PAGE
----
uniform vec3 uDiffuseColor;
uniform vec3 uAmbientLight;
uniform vec3 uLightColor;
uniform vec3 uLightDir;
uniform vec3 uEyePos;
uniform mat4 uView;
uniform float uSpecularPower;
uniform float uHasSpecular;

void main() {
    vec3 n = vNormal;
    vec3 l = normalize(uLightDir);
    vec3 v = normalize(uEyePos - vPosition);

    vec3 ambient = uAmbientLight * uDiffuseColor;
    vec3 diffuse = uDiffuseColor * uLightColor * dot(n, l) ;
    vec3 specular = pow(clamp(dot(normalize(l+v),n),0.0,1.0)  , uSpecularPower) * vec3(1.0,1.0,1.0);

    gl_FragColor = vec4(ambient + diffuse + specular*uHasSpecular, 1.0);
}
`

// center geometry on (0,0,0)
function centerGeometry(geo, scale) {

    // Calculate the bounding box.
    var bb = boundingBox(geo.positions);

    // Translate the geometry center to the origin.
    var translate = [-0.5 * (bb[0][0] + bb[1][0]), -0.5 * (bb[0][1] + bb[1][1]), -0.5 * (bb[0][2] + bb[1][2])];
    var m = mat4.create();
    mat4.scale(m, m, [scale, scale, scale]);
    mat4.translate(m, m, translate);

    geo.positions = transform(geo.positions, m)
}

shell.on("gl-init", function () {
    var gl = shell.gl

    gl.enable(gl.DEPTH_TEST);
    gl.enable(gl.CULL_FACE);

    gui = new createGui(gl)
    gui.windowSizes = [360, 580];

    centerGeometry(bunny, 80.0);
    bunnyGeo = Geometry(gl)
        .attr('aPosition', bunny.positions)
        .attr('aNormal', normals.vertexNormals(bunny.cells, bunny.positions))
        .faces(bunny.cells)

    centerGeometry(dragon, 16.0);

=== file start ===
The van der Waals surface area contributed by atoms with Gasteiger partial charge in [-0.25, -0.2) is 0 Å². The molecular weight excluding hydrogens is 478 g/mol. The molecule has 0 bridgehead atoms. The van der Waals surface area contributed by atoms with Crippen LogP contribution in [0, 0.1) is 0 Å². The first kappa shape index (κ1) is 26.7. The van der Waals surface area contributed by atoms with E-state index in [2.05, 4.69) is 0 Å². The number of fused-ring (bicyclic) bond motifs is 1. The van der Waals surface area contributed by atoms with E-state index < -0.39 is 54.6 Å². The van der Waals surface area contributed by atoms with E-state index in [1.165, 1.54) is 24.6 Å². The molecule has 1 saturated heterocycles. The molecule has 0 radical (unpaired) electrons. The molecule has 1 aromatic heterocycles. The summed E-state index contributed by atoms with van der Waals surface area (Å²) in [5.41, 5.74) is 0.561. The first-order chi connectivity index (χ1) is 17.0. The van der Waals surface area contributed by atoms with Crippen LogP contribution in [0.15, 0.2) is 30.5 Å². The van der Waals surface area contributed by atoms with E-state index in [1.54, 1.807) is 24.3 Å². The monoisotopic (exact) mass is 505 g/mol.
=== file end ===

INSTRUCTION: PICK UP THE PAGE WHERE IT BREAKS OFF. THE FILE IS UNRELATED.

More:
dragonGeo = Geometry(gl)
        .attr('aPosition', dragon.positions)
        .attr('aNormal', normals.vertexNormals(dragon.cells, dragon.positions))
        .faces(dragon.cells)

    demo1Shader = glShader(gl, demo1Vert, demo1Frag);
});

function demo1Randomize() {
    demo1DiffuseColor = randomArray(0, 1).oned(3);
    demo1AmbientLight = randomArray(0, 1).oned(3);
    demo1LightColor = randomArray(0, 1).oned(3);
    demo1SunDir = randomArray(-2, +2).oned(3);
    demo1SpecularPower.val = Math.round(randomArray(0, 40).oned(1)[0]);
}

shell.on("gl-render", function (t) {
    var gl = shell.gl
    var canvas = shell.canvas;

    gl.clearColor(bg[0], bg[1], bg[2], 1);
    gl.clear(gl.COLOR_BUFFER_BIT | gl.DEPTH_BUFFER_BIT);
    gl.viewport(0, 0, canvas.width, canvas.height);

    var model = mat4.create();
    var projection = mat4.create();
    var scratchMat = mat4.create();
    var view = camera.view(scratchMat);
    var scratchVec = vec3.create();

    mat4.perspective(projection, Math.PI / 2, canvas.width / canvas.height, 0.1, 10000.0);

    demo1Shader.bind();

    demo1Shader.uniforms.uView = view;
    demo1Shader.uniforms.uProjection = projection;
    demo1Shader.uniforms.uDiffuseColor = demo1DiffuseColor;
    demo1Shader.uniforms.uAmbientLight = demo1AmbientLight;
    demo1Shader.uniforms.uLightColor = demo1LightColor;
    demo1Shader.uniforms.uLightDir = demo1SunDir;
    demo1Shader.uniforms.uEyePos = cameraPosFromViewMatrix(scratchVec, view);
    demo1Shader.uniforms.uSpecularPower = demo1SpecularPower.val;
    demo1Shader.uniforms.uHasSpecular = demo1HasSpecular.val ? 1.0 : 0.0;

    if (demo1RenderModel.val == RENDER_BUNNY) {
        bunnyGeo.bind(demo1Shader);
        bunnyGeo.draw();
    } else if (demo1RenderModel.val == RENDER_DRAGON) {
        dragonGeo.bind(demo1Shader);
        dragonGeo.draw();
    }

    var pressed = shell.wasDown("mouse-left");
    var io = {
        mouseLeftDownCur: pressed,
        mouseLeftDownPrev: mouseLeftDownPrev,

        mousePositionCur: shell.mouse,
        mousePositionPrev: shell.prevMouse
    };
    mouseLeftDownPrev = pressed;

    gui.begin(io, "Window");


    gui.textLine("Lighting Settings");

    gui.radioButton("Bunny", demo1RenderModel, RENDER_BUNNY);
    gui.sameLine();
    gui.radioButton("Dragon", demo1RenderModel, RENDER_DRAGON);

    gui.draggerRgb("Ambient Light", demo1AmbientLight);
    gui.draggerRgb("Diffuse Color", demo1DiffuseColor);
    gui.draggerRgb("Light Color", demo1LightColor);

    gui.checkbox("Has Specular Lighting", demo1HasSpecular);
    if (demo1HasSpecular.val)
        gui.sliderFloat("Specular Power", demo1SpecularPower, 0, 40);